Want One of the Best Ways to Back Up Your Photos? Print ’Em
on September 17, 2019
Once upon a time, the best way to back up your photos was to print them. Twice. Photo labs offered a duplicate service that would print two copies of every picture—one as the original and the other as backup. (Saving negatives was for the hardcore.)
This antiquated era wasn’t all that long ago, though: Digital cameras weren’t widely adopted until 2002, and smartphone images started to become ubiquitous only in 2008. So it’s funny that today, when we think of the best way to back up photos, printed images don’t usually come to mind.
You may have been told that an external hard drive or a cloud service is the best way to back up photos. That’s true, in the sense that everyone should make regular backups of their digital files—think of it as basic tech hygiene. (Here’s a beginner’s guide to digital backups.) But those practices aren’t the only best way to save photos. Nor should they be your only form of backup.
“All backups can fail or be lost,” says Avery Swartz, a tech consultant based in Toronto. Mechanical error, human error, physical corruption, damage to a remote server location—any of these occurrences can destroy your files.
Not that the blame always lies with a third party. Anyone who’s ever been the “human” part of “human error” might think of the cloud as the best way to store digital photos long-term, as it appears to eliminate the chance that you’ll mess it up. Hold up for a sec, butterfingers: “There tends to be a potentially dangerous misconception with the cloud—people think of it like, ‘Oh, it’s being taken care of professionally,’” Avery says. “Well, the cloud might be off-site in the sense that it’s not in your home—but the cloud is still a computer somewhere, and computers can fail. If you’re leaning on somebody else to do the backing up for you, you’re vulnerable.”
There’s also the much likelier scenario that you’ve decided on a certain service as the best way to save your photos—and then you forget your login or password and are unable to retrieve it despite your best efforts. (Where are your pictures from 2009? Thought so.)
What doesn’t fail or slip through the cracks of information overload: physical, tangible photos. “Short of discoloration, water damage, a house fire, or you just literally losing them, it’s arguably more dependable than a digital photo,” Avery says. The best way to store digital photos long-term is whatever way allows you to enjoy them long-term. When you have printed photos and photo books in your surroundings, you can actively enjoy your pictures as a part of your family’s memory-making.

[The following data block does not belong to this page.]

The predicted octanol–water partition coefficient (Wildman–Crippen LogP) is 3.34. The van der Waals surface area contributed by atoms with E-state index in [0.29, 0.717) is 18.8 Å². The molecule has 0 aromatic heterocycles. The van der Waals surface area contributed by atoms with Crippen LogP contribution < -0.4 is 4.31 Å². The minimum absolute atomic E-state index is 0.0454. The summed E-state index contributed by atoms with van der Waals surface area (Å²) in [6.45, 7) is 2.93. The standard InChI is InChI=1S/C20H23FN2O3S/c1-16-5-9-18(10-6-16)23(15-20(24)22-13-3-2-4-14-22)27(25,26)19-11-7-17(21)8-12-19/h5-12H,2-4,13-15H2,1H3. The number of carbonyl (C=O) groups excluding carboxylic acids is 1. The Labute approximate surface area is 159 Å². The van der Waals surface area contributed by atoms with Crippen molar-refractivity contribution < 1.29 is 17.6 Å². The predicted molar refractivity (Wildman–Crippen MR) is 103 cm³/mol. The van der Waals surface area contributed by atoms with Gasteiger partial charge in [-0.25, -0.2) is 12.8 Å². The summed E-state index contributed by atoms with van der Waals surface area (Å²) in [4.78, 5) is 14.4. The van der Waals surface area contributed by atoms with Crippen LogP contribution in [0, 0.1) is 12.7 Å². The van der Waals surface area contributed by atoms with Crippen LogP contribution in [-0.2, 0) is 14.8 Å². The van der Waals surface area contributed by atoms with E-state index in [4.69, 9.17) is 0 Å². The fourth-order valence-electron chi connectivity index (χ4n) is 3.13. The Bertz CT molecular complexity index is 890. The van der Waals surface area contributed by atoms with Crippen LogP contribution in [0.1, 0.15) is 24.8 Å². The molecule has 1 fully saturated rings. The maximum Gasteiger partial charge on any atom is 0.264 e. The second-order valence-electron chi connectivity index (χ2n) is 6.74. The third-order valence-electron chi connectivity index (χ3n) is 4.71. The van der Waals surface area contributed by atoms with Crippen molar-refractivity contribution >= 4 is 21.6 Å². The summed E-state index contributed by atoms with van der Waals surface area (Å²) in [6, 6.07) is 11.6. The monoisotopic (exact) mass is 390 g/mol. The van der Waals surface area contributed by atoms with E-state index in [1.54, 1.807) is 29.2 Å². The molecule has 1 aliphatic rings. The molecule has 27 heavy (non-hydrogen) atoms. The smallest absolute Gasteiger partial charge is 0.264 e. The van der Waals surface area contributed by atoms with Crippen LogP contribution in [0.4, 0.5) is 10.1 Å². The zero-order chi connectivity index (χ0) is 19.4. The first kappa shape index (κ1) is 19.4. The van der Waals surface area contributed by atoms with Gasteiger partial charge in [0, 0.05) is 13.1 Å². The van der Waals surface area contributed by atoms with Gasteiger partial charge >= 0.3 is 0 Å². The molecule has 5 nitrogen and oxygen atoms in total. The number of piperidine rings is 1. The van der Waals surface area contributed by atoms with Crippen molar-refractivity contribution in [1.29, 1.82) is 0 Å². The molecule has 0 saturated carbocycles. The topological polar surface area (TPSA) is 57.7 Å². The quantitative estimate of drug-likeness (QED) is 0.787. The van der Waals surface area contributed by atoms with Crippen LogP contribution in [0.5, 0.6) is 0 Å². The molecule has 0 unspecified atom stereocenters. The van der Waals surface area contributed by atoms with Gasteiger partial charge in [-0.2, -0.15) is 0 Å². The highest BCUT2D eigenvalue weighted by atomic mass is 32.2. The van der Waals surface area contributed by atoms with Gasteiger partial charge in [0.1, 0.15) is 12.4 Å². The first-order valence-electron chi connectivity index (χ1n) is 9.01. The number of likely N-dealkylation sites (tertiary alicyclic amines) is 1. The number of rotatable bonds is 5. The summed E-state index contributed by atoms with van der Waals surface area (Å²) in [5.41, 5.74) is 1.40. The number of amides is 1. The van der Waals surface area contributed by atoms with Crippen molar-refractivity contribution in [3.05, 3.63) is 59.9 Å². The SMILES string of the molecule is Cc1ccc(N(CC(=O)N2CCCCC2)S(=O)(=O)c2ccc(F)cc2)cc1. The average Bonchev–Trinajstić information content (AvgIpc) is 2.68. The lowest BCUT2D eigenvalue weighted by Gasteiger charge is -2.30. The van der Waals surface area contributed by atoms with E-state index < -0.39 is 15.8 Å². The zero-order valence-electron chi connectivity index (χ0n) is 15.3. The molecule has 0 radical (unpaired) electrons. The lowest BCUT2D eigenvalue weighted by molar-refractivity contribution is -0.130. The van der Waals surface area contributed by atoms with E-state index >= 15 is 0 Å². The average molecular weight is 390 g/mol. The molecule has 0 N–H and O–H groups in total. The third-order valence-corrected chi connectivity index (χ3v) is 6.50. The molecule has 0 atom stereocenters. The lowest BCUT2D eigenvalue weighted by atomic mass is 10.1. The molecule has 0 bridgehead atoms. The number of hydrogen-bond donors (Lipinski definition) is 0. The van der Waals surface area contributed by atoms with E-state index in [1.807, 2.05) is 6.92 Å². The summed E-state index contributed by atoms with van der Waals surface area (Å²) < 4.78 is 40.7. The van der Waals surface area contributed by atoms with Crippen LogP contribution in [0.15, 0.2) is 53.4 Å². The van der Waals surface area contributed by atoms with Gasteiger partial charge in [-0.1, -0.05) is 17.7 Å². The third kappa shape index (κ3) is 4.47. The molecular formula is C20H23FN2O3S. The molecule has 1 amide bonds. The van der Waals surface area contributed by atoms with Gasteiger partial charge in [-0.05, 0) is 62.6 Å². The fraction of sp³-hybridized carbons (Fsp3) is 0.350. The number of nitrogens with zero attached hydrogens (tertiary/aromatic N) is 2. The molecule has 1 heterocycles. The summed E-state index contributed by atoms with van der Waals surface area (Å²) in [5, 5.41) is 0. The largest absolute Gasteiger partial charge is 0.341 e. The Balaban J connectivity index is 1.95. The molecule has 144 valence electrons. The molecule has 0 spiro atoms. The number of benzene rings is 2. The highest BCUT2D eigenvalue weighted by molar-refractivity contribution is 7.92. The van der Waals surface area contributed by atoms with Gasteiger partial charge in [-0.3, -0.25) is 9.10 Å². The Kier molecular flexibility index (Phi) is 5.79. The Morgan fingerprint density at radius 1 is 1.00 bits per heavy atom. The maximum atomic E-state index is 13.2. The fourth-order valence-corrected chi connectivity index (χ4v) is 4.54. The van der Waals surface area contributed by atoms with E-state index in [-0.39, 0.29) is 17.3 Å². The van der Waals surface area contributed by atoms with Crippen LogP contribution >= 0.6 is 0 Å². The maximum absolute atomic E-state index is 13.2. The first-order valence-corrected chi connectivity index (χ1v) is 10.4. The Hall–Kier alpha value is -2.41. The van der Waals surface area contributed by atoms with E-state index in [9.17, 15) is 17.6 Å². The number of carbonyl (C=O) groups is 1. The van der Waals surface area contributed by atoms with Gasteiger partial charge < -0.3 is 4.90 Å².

There’s a reason people don’t tend to think of printed photos as backups to digital files. We tend to think of digital problems as needing digital solutions. Think of how when you’re locked out of one digital account (like your email), the tech company behind that service usually verifies your identity through another digital account (like a text message). Just as Gmail won’t send a carrier pigeon to check up on you, digital photo accounts reinforce the idea that the best way to back up photos is another digital source.
“I hear people saying that they’re frustrated with their technology, and when I ask them why they don’t try using it differently, they’ll say, ‘This is the way I thought it had to work,’” Avery says. “Let’s flip the tables. You live the life you want to live, and then you find the technology that supports that life. You want technology to work for you; you don’t want to work for technology.”
Most smartphones come with a cloud service that automatically saves images, reinforcing the idea that that’s the best way to back up photos. In truth, it’s just one way. The best way to store digital photos long-term is the way that makes sense to you. And for people who want to enjoy their photos more actively—i.e., all of us—printing makes sense. As Avery says, “It comes down to who’s in control.”
Along with overestimating time and difficulty, people overestimate the cost of making photo books. They’re not free (what is?), but Chatbooks photo books start at $10. If that’s too steep for your budget, the monthly mini service is just $7 USD. Between the minimal time commitment and the reasonable cost—plus the ability to truly enjoy your photos—photo printing just might be even more of a no-brainer than the cloud.